"In June, a meeting on the progress of obesity prevention efforts in low and middle income countries was held in Bellagio, Italy. The Bellagio Declaration was released yesterday at the International Congress of Nutrition in Granada, Spain, calling for greater efforts from organisations and governments to protect healthy food policies from the lobbying efforts of large food corporations, or 'Big Food and Big Soda.' Professor Barry Popkin from the University of North Carolina said, "Governments see the rising tsunami of obesity flooding over their countries, but as soon as they put up serious policies to create healthier food environments they get hammered by the food industry." The policies which provoke this response are regulations to reduce the marketing of unhealthy foods to children, front-of-pack labelling systems to help consumers readily assess the healthiness of the food, and taxes on unhealthy foods like sugar-sweetened beverages, said Professor Carlos Monteiro, University of Sao Paulo, a co-convener and one of Brazil's leading public nutrition researchers. Different countries' experiences were published this week in Obesity Reviews, and showed that the obesity epidemic is rising very fast in many developing countries, rapidly catching up or overtaking undernutrition as the dominant nutrition problem. "This is creating a double burden of co-existent overnutrition and undernutrition within many populations or even within households," reads a statement from the International Association for the Study of Obesity. The director general of the World Health Organisation (WHO), Dr Margaret Chan, has recently called the lobby forces of 'Big Food and Big Soda' one of the biggest challenge that countries face as they try to reduce obesity and diet-related chronic diseases. She outlined some of the tactics the food industry has been using such as lobby groups, promises of self-regulation, lawsuits, and industry-funded research. The Bellagio Declaration calls on WHO to develop norms for government engagement with the private sector so that partnerships are not detrimental to nutrition goals. "The first priority for food policies is to improve nutritional outcomes for the population, not the bottom lines of multi-national corporations," said Professor Boyd Swinburn, co-chair of the International Obesity Task Force. Earlier this week Oxfam updated its Behind the Brands scorecard ranks, and found that leading food brands are being very sluggish in improving their social and environmental policies. No company performed better overall than the 'fair' category, with companies including Nestle, Unilever, Coca-Cola, Danone and General Mills experiencing slight increases in their scores. Associated British Foods, General Mills and Kellogg's are at the bottom of the scorecard with few signs of progress".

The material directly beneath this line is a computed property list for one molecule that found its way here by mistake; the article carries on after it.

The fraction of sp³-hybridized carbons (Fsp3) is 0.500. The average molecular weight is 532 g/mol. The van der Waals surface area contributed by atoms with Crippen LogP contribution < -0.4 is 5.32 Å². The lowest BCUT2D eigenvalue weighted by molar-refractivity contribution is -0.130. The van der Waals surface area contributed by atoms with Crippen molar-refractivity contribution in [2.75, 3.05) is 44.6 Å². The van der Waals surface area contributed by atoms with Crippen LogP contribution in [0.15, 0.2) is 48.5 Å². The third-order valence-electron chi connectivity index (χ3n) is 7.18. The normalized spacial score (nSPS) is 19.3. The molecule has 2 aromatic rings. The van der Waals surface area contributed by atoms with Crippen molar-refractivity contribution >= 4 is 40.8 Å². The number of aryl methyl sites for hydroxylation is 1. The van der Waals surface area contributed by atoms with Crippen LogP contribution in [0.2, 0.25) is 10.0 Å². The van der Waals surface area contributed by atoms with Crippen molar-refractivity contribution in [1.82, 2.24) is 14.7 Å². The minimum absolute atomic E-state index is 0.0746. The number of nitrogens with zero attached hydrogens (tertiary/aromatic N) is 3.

It is understandable that in a rich country like the US, the government is influenced overwhelmingly by the powerful food industry due to election politics. But what is shocking is the unimaginable influence the same industry through its multinational food giants is exerting in many under developed and developing countries like India where malnutrition and under nutrition are widely prevalent, in deciding about food safety policies! Also true is the scant disregard these food companies have for the life and welfare of the citizens in these countries where they operate. One must remember the Union Carbide caused Bhopal gas tragedy where thousands perished and a few more thousands were crippled but the multinational got away with barely a rap on their knuckles! History is being repeated when MNCs are again trying to influence these governments to allow GMO food crop cultivation with no control over the long term consequences of these crops on the health of the population. It is the responsibility of the governments in these less fortunate countries to stand up against the machinations of the industry which is more concerned with its bottom line than the well being of the citizens who consume their products!